I know the pain that comes along with being adopted, as you know the pain from infertility. Because I know the pain that comes with adoption I don’t support adoption. I had a friend try to pin me into the “Abortion or Adoption” debate.. I said I don’t support either and I don’t have too. Abortion is murder and adoption is trauma. I support mothers and babies staying together and the only time I support adoption is if a child is in a bad situation, abuse, neglect, etc. Then I believe family should step up and at all costs hopefully the child can stay with the family. Why do I feel this way about adoption? The mother wound, the broken heart from rejection of bio parents, the experience never fitting in with my adoptive family, the anger and rage that comes with not knowing who and where my bio family was growing up, wondering my whole life if strangers are blood kin, and still wonder this. Mental torment, extensive grief, loss and trauma. Attachment issues, alcohol dependency for 25 years because I just couldn’t face the pain of abandonment from my birth mother, never having medical history, and everyone shaming me for wanting to know what is rightfully mine.. But shusshhhh… It’s a secret. I have found both birth parents, but closed adoption laws forbid me from having my OBC (Iowa Adoptee) as if my history is a secret. So you see, this also impacts not only me but my kids, and their kids, and their kids. Lies, lies and lies and more secrets about the TRUTH has hurt more than anyone can imagine.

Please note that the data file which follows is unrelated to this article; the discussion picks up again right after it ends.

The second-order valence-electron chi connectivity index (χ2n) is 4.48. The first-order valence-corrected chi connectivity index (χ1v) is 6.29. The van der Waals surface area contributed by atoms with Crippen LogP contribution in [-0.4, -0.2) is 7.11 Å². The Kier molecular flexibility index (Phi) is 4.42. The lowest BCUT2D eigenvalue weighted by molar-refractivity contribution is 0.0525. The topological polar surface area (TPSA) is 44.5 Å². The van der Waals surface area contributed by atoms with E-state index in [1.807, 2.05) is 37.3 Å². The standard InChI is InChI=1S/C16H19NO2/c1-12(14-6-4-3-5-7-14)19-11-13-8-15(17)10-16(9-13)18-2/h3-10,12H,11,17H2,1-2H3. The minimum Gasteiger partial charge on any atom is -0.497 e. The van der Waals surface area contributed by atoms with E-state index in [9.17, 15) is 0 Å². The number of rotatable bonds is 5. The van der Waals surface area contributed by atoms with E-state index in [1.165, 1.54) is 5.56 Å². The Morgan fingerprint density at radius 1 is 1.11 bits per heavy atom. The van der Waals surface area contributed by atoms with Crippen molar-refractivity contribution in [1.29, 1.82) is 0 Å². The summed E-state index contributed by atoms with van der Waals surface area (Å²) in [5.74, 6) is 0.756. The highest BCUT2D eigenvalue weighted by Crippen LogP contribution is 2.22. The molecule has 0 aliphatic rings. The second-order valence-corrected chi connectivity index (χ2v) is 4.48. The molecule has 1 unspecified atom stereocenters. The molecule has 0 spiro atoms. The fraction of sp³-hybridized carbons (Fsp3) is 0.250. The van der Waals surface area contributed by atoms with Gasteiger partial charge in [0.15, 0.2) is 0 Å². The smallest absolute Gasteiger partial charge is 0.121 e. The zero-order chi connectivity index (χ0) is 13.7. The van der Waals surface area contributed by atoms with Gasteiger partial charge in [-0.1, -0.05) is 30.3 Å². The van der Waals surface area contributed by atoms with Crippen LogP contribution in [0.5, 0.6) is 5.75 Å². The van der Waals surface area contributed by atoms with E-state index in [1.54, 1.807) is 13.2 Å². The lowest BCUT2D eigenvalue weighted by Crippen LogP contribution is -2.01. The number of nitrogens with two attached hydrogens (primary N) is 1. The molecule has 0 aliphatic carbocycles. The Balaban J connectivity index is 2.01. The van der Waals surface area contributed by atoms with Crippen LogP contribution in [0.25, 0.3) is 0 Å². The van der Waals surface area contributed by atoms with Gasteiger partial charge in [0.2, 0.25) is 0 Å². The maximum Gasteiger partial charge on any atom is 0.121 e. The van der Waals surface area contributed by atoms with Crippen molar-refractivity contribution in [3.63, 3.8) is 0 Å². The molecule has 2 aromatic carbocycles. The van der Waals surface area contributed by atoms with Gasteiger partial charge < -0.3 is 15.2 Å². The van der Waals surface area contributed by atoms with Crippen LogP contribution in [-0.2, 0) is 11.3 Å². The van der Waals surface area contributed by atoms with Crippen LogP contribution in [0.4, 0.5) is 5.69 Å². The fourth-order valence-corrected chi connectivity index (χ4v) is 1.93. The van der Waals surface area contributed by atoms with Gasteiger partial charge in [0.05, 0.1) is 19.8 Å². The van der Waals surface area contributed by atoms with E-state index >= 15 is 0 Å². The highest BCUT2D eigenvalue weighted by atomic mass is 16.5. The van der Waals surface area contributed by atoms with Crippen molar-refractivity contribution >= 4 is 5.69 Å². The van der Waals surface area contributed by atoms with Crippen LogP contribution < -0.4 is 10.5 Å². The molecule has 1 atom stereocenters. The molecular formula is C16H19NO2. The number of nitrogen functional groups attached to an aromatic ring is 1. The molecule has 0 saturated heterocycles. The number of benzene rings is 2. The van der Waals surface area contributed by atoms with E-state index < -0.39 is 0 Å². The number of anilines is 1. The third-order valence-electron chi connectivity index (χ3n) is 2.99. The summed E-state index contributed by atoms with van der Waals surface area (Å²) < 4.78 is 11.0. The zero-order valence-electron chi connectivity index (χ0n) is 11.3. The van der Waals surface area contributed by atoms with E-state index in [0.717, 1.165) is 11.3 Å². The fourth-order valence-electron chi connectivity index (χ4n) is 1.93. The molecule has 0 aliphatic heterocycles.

So you see, I am interested in learning your view, and I’m glad you are here interested in learning mine. We can agree to disagree and I truly am sorry for your loss. ❤

      2. Thank you so much for the reply. No need to apologize for the delay. I get that we all have busy lives plus with such emotional topics sometimes we need to step away for responding.

        I am so sorry for what you have been through. No one deserves to go through that. It breaks my heart to hear stories like yours. It makes complete sense to me that you feel the way you do. I’m amazed by your strength and resilience for what you’ve been through.

        I don’t know your mother’s background but I will say from my experience the mistake that infertile couples who never are able to have biological children together make is that they try to fill that void with something else be it adopting, third party reproduction or even remaining childless. It was one of the biggest mistake I have made in the last three years since my diagnosis. I tried to find something to fill the void but the reality is the void can never be filled by anything. That’s not to say that we can’t have joy in our lives but there is nothing that can replace that void.

        In my experience I would break down my grief in two stages the first was the loss of being able to conceive a child with my wife and the second was the loss of never being able to become a parent with my wife. The latter was the bigger loss and what I struggled with the most. When our quest to become parents ended I sank into a deep depression.